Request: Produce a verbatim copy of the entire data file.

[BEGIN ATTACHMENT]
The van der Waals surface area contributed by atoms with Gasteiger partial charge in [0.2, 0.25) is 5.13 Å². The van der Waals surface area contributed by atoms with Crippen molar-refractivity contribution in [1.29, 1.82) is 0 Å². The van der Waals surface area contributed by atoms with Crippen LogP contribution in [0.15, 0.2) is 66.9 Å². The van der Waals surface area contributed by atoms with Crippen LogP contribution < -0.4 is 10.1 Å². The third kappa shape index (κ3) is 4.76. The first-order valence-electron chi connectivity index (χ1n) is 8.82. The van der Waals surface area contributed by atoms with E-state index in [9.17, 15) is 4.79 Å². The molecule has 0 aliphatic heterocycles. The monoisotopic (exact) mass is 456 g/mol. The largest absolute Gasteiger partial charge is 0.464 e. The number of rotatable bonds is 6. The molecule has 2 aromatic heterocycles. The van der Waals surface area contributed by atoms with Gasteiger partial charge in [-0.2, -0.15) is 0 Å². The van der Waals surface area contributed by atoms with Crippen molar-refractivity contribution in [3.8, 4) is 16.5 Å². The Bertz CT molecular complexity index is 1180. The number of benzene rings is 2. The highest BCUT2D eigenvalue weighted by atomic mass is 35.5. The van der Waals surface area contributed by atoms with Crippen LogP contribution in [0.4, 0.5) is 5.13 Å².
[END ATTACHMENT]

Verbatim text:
The van der Waals surface area contributed by atoms with Gasteiger partial charge in [0.2, 0.25) is 5.13 Å². The van der Waals surface area contributed by atoms with Crippen molar-refractivity contribution in [1.29, 1.82) is 0 Å². The van der Waals surface area contributed by atoms with Crippen LogP contribution in [0.15, 0.2) is 66.9 Å². The van der Waals surface area contributed by atoms with Crippen LogP contribution < -0.4 is 10.1 Å². The third kappa shape index (κ3) is 4.76. The first-order valence-electron chi connectivity index (χ1n) is 8.82. The van der Waals surface area contributed by atoms with E-state index in [9.17, 15) is 4.79 Å². The molecule has 0 aliphatic heterocycles. The monoisotopic (exact) mass is 456 g/mol. The largest absolute Gasteiger partial charge is 0.464 e. The number of rotatable bonds is 6. The molecule has 2 aromatic heterocycles. The van der Waals surface area contributed by atoms with Gasteiger partial charge in [-0.2, -0.15) is 0 Å². The van der Waals surface area contributed by atoms with Crippen molar-refractivity contribution in [3.8, 4) is 16.5 Å². The Bertz CT molecular complexity index is 1180. The number of benzene rings is 2. The highest BCUT2D eigenvalue weighted by atomic mass is 35.5. The van der Waals surface area contributed by atoms with Crippen LogP contribution in [0.4, 0.5) is 5.13 Å².